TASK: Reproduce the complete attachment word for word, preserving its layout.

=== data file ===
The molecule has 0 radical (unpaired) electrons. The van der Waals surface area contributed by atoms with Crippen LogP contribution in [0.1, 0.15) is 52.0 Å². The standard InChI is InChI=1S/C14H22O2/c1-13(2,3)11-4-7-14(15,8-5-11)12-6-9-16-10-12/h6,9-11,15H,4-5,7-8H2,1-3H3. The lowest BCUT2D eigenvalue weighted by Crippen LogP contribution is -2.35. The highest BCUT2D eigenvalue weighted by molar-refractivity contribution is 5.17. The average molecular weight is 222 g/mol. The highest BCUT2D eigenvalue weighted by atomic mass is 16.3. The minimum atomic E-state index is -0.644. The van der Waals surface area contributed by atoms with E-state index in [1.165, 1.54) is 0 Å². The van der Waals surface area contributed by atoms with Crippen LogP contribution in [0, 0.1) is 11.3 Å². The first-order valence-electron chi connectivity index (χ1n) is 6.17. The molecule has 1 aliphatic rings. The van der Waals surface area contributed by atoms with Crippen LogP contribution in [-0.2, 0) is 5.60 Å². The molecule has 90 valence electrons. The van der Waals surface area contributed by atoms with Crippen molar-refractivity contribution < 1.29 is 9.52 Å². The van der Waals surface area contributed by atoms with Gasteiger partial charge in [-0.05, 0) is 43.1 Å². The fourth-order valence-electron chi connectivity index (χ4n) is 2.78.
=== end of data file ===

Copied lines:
The molecule has 0 radical (unpaired) electrons. The van der Waals surface area contributed by atoms with Crippen LogP contribution in [0.1, 0.15) is 52.0 Å². The standard InChI is InChI=1S/C14H22O2/c1-13(2,3)11-4-7-14(15,8-5-11)12-6-9-16-10-12/h6,9-11,15H,4-5,7-8H2,1-3H3. The lowest BCUT2D eigenvalue weighted by Crippen LogP contribution is -2.35. The highest BCUT2D eigenvalue weighted by molar-refractivity contribution is 5.17. The average molecular weight is 222 g/mol. The highest BCUT2D eigenvalue weighted by atomic mass is 16.3. The minimum atomic E-state index is -0.644. The van der Waals surface area contributed by atoms with E-state index in [1.165, 1.54) is 0 Å². The van der Waals surface area contributed by atoms with Crippen LogP contribution in [0, 0.1) is 11.3 Å². The first-order valence-electron chi connectivity index (χ1n) is 6.17. The molecule has 1 aliphatic rings. The van der Waals surface area contributed by atoms with Crippen LogP contribution in [-0.2, 0) is 5.60 Å². The molecule has 90 valence electrons. The van der Waals surface area contributed by atoms with Crippen molar-refractivity contribution < 1.29 is 9.52 Å². The van der Waals surface area contributed by atoms with Gasteiger partial charge in [-0.05, 0) is 43.1 Å². The fourth-order valence-electron chi connectivity index (χ4n) is 2.78.